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Jeremy Strong, left, tries to convince his father (Brian Cox) to let him run the family company in "Succession."

If you thought J. Paul Getty was brutal, wait until you get a peek at Logan Roy in “Succession.”

Played by a terse Brian Cox, he’s the head of a media family who isn’t afraid to cut anyone who gets in the way – even a sniveling potential son-in-law who just wants to be in the room where it happens.

Nearing 80, Roy figures he has to craft a succession plan for his Murdoch-like company. The cast of characters, however, is hardly CEO-ready.


Hunting for power: From left, Alan Ruck, Kieran Culkan and Sarah Snook in "Succession."

The most likely, Kendall (Jeremy Strong), knows how to strong-arm but has no skill beyond “do you know who I am?” He tries to make deals but shows his hand more often than a rookie poker player. A Robert Downey Jr.-like son, Ronan (Kieran Culkin), is much too inconsequential to rise to the occasion, and daughter Shiv (Sarah Snook) has spent so much time in politics she doesn’t seem shrewd enough to play this game.

Enter: Greg (Nicholas Braun), a great-nephew who crapped out at a theme park (he vomited inside a character head) and lost his job. Although he seems just as bad as the offspring, there’s a spark that could make this HBO’s “Trust.” Toss in a son from another marriage (Alan Ruck) and Roy’s wife (Hiam Abbass) and there’s plenty of garbage to sort.

While director Adam McKay uses unnerving photo techniques (the handheld quality wears thin very early on), he isn’t afraid to point out those who are left in the lurch. When Ronan goads a young boy into hitting a home run at a family outing (he offers the kid a million dollars) you can see his parents stand by with fear and hope running across their faces. McKay cuts back to them, holding a watch given to Roy by his daughter’s fiancé (Matthew Macfadyen).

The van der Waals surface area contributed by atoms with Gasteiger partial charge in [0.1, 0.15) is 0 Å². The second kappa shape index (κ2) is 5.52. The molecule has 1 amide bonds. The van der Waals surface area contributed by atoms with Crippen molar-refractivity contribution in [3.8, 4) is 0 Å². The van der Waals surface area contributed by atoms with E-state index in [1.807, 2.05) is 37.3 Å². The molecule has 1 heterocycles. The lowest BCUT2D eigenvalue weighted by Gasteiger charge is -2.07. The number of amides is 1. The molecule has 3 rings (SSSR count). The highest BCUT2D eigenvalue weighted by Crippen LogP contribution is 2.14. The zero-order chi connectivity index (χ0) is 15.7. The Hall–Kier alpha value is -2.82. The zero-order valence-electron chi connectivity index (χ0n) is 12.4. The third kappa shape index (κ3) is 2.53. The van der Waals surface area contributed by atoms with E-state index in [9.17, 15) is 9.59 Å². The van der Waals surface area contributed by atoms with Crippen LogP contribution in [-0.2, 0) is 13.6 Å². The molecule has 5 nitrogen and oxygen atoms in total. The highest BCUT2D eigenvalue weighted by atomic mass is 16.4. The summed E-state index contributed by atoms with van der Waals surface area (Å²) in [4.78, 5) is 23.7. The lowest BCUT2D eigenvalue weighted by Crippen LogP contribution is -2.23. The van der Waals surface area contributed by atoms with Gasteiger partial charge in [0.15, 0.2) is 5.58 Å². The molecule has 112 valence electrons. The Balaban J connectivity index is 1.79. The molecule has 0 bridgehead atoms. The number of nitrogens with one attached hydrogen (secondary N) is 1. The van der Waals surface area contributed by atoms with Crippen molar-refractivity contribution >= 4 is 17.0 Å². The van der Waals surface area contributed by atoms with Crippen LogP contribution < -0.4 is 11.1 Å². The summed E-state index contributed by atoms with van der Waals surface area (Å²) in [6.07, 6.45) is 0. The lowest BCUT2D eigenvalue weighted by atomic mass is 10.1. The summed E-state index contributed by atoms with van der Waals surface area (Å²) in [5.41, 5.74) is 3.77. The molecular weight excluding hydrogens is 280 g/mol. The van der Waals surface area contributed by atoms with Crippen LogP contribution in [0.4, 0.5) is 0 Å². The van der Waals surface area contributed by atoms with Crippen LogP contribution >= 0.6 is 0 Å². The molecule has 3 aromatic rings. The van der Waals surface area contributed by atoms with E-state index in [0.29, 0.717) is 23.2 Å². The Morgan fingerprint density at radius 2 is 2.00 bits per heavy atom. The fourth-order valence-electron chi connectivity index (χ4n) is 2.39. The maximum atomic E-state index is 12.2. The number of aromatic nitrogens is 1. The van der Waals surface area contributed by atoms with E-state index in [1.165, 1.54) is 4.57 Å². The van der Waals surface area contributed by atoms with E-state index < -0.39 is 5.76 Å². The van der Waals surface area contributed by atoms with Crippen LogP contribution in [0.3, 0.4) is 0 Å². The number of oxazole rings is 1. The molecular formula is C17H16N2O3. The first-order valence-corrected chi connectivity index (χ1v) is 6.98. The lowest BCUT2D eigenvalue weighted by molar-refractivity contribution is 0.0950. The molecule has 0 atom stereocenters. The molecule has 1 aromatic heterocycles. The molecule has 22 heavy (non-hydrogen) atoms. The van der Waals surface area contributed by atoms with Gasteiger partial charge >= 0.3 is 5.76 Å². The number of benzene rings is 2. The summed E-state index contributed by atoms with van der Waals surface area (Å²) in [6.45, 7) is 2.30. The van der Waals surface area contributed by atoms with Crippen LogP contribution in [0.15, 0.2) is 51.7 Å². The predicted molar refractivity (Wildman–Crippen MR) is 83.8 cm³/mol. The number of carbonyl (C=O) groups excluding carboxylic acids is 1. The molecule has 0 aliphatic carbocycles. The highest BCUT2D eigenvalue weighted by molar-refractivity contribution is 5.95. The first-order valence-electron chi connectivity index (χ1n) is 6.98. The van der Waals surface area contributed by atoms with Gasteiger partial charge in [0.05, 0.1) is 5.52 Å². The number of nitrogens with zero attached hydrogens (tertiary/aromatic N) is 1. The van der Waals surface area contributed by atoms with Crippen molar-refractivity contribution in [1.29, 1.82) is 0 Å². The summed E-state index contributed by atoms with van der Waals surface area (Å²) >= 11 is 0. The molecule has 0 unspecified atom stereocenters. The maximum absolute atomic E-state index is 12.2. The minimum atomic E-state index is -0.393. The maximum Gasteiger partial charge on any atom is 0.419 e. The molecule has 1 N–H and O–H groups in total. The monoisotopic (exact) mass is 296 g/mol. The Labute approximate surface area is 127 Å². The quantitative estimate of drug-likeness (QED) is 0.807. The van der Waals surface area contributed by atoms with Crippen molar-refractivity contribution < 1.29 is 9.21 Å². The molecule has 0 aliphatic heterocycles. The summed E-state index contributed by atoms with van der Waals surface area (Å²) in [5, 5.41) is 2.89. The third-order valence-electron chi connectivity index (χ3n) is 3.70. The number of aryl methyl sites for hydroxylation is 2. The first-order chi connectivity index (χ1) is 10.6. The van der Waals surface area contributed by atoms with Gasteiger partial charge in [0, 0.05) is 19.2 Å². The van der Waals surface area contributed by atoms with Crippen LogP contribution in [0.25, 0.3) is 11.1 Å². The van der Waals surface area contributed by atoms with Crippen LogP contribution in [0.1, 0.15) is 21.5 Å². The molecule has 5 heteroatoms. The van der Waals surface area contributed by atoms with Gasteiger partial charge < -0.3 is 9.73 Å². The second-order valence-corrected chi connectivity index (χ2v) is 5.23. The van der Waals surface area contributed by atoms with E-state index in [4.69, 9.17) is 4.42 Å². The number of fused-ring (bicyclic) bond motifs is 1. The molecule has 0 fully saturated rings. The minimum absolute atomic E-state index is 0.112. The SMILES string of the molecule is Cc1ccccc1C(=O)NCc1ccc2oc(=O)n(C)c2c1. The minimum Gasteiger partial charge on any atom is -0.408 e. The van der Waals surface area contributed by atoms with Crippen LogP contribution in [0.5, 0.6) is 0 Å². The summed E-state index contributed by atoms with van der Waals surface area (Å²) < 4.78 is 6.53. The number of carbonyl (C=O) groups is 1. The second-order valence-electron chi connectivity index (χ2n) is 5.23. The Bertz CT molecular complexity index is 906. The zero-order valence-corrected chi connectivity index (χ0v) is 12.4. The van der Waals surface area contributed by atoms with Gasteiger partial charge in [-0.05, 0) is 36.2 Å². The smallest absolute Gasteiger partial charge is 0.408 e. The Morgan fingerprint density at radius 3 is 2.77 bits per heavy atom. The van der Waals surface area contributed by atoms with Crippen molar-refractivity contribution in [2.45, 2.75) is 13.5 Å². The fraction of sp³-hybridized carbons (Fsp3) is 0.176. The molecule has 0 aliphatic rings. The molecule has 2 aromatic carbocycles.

Brian Cox plays the head of a media conglomerate in "Succession" on HBO.

Creator Jesse Armstrong isn’t afraid to punch up the humor (this isn’t as overt as “Veep,” one of the shows he worked on) but is more than willing to show just how shallow some family pools become once money is involved.

In the first installment (which airs Sunday), we get a quick look at who’s who. We know what they want – dad’s kingdom – not what they want to do with it.

Cox is a delight – particularly when he bursts Kendall’s bubble. He bustles around like Albert Finney in “The Dresser” but doesn’t suffer anyone. Strong plays according to type, even though there’s so much baggage here no one with half a brain would let him run the company and Culkin is such a loose cannon he shouldn’t be trusted with a car.

“Succession” is a tough show to watch, particularly since it deals with a segment of society we hear all too much about these days. You can see where Armstrong is trying to hint at Trump parallels but the Murdoch template may be more interesting.

Because “Trust” has been on our radar most recently, it’s the go-to. In comparison, “Succession” doesn’t hold up. It doesn’t have the same production values or theatricality.

This is “Dynasty” without the costumes, “Arrested Development” without the overt comedy.

With lots of holdings (think Disney without Disney), “Succession” could go in a number of directions. Those theme parks don’t look ripe for parody. A movie studio, however, could be just the right veer. A #metoo storyline would be the perfect antidote to all that money.

Hang with it and you just might be in line to lead the company.



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